By- Rahul Garg
Ever since the constitution came into existence, fundamental rights have been given their due share of recognition and importance, be it from a human rights perspective or from a legal one. The conception of fundamental rights has been expanded beyond limits, especially under article 21, to include almost every facet of life. This ample and generous interpretation has made these rights meaningful. That said, there have been many fundamental rights conflicts over these years which have seen a violation of a particular right of a group being caused due to a lawful exercise of a right by another group.
Situations like a clash between the freedom of speech under article 19(1)(a) and the right to privacy under article 21 have been heard of, but what is the recourse where the rights in conflict are under the same head? In a recent case of Asha Ranjan v. State of Bihar, the Supreme Court of India was stuck with one such conflict where the petitioner demanded the shifting of the accused prisoner from the Siwan Jail in Bihar to Tihar Jail alleging that a fair trial under article 21 would not be possible given the utmost terror and fear which prevailed due to the influence which the prisoner wielded. On the contrary, the accused prisoner alleged that his right to fair trial under article 21 would stand vitiated if he is transferred to Tihar Jail away from his family, visitors and relatives.
Conflicts like these are inevitable where there is a plethora of rights which are protected. Given the vast horizons of human dignity and fundamental rights, they are bound to clash in the name of competing interests. Factual score of another case shows how the right to privacy as under article 21 was seen to directly throttle the right to health as under the same article. In this case, the right to health of a woman who was supposed to be married to a man who was contracted with HIV clashed with his right to privacy when the hospital informed the woman of his disease.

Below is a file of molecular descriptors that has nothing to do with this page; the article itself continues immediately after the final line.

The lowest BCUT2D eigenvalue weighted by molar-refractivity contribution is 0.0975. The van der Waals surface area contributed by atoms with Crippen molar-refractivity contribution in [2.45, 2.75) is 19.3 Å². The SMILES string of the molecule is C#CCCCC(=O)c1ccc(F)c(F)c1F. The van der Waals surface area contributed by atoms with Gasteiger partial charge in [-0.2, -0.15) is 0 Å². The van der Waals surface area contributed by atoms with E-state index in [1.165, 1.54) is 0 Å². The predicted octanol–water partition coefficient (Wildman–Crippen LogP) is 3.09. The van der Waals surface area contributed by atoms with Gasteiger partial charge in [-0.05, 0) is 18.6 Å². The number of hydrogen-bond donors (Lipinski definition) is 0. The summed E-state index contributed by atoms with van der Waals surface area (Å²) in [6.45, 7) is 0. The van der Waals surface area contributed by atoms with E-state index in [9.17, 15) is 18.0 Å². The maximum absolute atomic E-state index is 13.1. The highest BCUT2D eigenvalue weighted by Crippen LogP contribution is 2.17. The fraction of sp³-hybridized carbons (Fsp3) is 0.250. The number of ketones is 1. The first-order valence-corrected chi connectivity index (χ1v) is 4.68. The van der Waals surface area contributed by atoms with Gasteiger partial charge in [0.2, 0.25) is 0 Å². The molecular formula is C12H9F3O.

The solving of such clashes is no easer as it requires an excessive application of mind where the facts and circumstances and the relative importance of the rights needs to be considered. In a case of honor killing in Vikas Yadav v. State of UP and Ors, where ‘class honor’ was being claimed by a family of a girl who wanted to marry inter-caste, the Supreme Court gave precedence to her choice to marry whoever she wants over class honor. But as above-mentioned, the problem gets accentuated when the relative importance of the rights cannot be determined, that is in situations where the same right is being claimed by two competing parties. These are the situations where no grading of rights into hierarchies of importance can possibly take place, theoretically or otherwise as the same right is being claimed by two competing parties.
The Supreme Court has finally explicitly stated a near definite formula to solve such conflicts. In all such situations the apex court has maintained a rock solid stance of balancing of the fundamental rights which is truly in sync with the interpretation of fundamental rights clashes in other jurisdictions. Balancing of the fundamental rights aims to ensure that the “paramount collective interest” that is the larger public interest is ensured. A three step formula has been laid in this regard, where firstly; the facts and the circumstances of both such violations are considered. Secondly, the competing interests are measured and thirdly a balance is sought to creatively interpret the violations by ensuring that none of them is completely made extinct.
The canons of such an approach are largely based on public interest. Theoretically speaking, the argument may be convincing in many a situation. But it would be interesting to see if this approach is fool proof when the conflict is such as one which poses an equal amount of public interest.
Even if it is not, is it justified to give precedence to a claim over another, merely in the name of larger interest? These are questions which are unprecedented in time.
Rahul Garg is pursuing his B.A.,LL.B. from National Law University, Jodhpur